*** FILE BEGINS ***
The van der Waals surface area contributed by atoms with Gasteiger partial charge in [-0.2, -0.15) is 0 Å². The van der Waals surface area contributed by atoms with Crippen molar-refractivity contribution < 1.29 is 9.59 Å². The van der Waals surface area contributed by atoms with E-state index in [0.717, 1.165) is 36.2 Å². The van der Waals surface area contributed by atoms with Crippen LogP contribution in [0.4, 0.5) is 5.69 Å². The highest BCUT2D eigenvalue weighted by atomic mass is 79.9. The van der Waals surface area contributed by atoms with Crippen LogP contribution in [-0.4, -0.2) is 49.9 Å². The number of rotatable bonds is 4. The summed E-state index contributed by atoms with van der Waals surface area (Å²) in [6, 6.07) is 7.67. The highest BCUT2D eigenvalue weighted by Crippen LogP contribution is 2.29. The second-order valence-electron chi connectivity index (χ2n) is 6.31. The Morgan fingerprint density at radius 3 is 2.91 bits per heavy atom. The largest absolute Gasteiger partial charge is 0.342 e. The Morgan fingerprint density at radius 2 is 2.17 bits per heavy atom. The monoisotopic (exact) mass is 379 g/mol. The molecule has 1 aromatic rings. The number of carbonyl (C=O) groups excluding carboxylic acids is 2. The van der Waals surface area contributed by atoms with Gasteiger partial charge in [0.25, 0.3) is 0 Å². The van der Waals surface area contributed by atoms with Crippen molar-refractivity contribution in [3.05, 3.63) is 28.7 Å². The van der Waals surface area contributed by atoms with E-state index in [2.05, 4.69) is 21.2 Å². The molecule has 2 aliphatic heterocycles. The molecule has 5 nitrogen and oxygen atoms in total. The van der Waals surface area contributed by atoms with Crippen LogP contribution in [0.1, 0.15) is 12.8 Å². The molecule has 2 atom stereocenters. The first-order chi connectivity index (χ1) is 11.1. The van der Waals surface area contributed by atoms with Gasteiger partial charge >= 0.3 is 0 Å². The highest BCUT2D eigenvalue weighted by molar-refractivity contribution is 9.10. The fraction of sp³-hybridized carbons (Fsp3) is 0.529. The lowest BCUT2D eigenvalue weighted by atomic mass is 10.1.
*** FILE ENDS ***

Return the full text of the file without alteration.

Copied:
The van der Waals surface area contributed by atoms with Gasteiger partial charge in [-0.2, -0.15) is 0 Å². The van der Waals surface area contributed by atoms with Crippen molar-refractivity contribution < 1.29 is 9.59 Å². The van der Waals surface area contributed by atoms with E-state index in [0.717, 1.165) is 36.2 Å². The van der Waals surface area contributed by atoms with Crippen LogP contribution in [0.4, 0.5) is 5.69 Å². The highest BCUT2D eigenvalue weighted by atomic mass is 79.9. The van der Waals surface area contributed by atoms with Crippen LogP contribution in [-0.4, -0.2) is 49.9 Å². The number of rotatable bonds is 4. The summed E-state index contributed by atoms with van der Waals surface area (Å²) in [6, 6.07) is 7.67. The highest BCUT2D eigenvalue weighted by Crippen LogP contribution is 2.29. The second-order valence-electron chi connectivity index (χ2n) is 6.31. The Morgan fingerprint density at radius 3 is 2.91 bits per heavy atom. The largest absolute Gasteiger partial charge is 0.342 e. The Morgan fingerprint density at radius 2 is 2.17 bits per heavy atom. The monoisotopic (exact) mass is 379 g/mol. The molecule has 1 aromatic rings. The number of carbonyl (C=O) groups excluding carboxylic acids is 2. The van der Waals surface area contributed by atoms with Gasteiger partial charge in [0.25, 0.3) is 0 Å². The van der Waals surface area contributed by atoms with Crippen molar-refractivity contribution in [3.05, 3.63) is 28.7 Å². The van der Waals surface area contributed by atoms with E-state index in [2.05, 4.69) is 21.2 Å². The molecule has 2 aliphatic heterocycles. The molecule has 5 nitrogen and oxygen atoms in total. The van der Waals surface area contributed by atoms with Crippen LogP contribution in [0.1, 0.15) is 12.8 Å². The molecule has 2 atom stereocenters. The first-order chi connectivity index (χ1) is 11.1. The van der Waals surface area contributed by atoms with Gasteiger partial charge >= 0.3 is 0 Å². The highest BCUT2D eigenvalue weighted by molar-refractivity contribution is 9.10. The fraction of sp³-hybridized carbons (Fsp3) is 0.529. The lowest BCUT2D eigenvalue weighted by atomic mass is 10.1.